Show jumping is a relatively new equestrian sport. Until the Enclosure Acts which came into force in England in the 18th century there had been little need for horses to jump fences routinely, but with this act of parliament came new challenges for those who followed fox hounds.
The enclosures act brought fencing and boundaries to many parts of the country as common ground was dispersed among the wealthy landowners. This meant that those wishing to pursue their sport now needed horses that were capable of jumping these obstacles.
Today, Show Jumping, comprises of a series of typically brightly colored fences usually made up of lightweight rails that are easily knocked down. The test takes place in an enclosed ring and the course must be negotiated through a variety of fences of differing heights, widths, and technicality, in order for the horse and rider to successfully complete the event. This requires the horse be balanced and supple for tight turns and short distances between fences. He must be able to lengthen or shorten his stride in an instant. Therefore, the rider must know exactly where he is on the approach to a fence, with an obedient horse that will respond to his commands.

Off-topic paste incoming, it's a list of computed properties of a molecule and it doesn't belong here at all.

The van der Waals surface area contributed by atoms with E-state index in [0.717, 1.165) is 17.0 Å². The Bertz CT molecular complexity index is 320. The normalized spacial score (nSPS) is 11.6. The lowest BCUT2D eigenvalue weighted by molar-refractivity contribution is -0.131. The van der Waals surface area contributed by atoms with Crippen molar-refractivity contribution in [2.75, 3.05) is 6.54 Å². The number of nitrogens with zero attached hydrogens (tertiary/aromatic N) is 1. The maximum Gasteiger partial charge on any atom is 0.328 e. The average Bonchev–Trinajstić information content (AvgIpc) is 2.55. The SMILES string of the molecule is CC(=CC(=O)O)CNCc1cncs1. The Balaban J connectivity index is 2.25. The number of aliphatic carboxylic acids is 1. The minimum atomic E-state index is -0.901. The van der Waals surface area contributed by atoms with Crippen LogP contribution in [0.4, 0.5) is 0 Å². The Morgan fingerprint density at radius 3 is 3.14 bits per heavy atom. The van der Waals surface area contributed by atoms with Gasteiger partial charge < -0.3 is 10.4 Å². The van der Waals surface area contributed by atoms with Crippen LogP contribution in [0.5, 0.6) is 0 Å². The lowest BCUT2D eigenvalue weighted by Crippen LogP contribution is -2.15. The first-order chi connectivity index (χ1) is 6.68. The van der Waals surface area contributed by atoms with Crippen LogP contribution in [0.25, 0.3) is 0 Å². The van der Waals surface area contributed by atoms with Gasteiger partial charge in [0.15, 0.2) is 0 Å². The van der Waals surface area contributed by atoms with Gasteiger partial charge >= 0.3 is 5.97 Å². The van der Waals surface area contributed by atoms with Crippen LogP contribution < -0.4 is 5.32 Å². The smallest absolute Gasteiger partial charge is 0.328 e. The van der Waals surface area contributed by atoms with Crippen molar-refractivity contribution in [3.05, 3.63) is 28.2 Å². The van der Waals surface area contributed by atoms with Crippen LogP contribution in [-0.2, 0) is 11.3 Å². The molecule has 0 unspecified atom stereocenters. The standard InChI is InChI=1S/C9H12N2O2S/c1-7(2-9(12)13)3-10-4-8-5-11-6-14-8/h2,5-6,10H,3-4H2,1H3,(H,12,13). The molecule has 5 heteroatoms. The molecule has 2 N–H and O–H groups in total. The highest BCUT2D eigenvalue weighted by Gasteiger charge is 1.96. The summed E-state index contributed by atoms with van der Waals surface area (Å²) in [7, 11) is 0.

The show jumping course requires very exact riding; it consists of between 12 and 15 show jumping obstacles, which normally include at least one combination, two spread fences, and in some cases a ditch. This phase is also timed, with penalties being given for every second over the required time. Jumping skills, like eventing, tests the fitness and stamina of the horse and rider. The winner is the horse and rider with the fewest penalties. Awards are usually presented while mounted, before the placed riders take a lap of honor around the arena.
For the spectator, this sport is both exciting and breathtaking to watch, as just one single rail knocked down can change the final standings dramatically.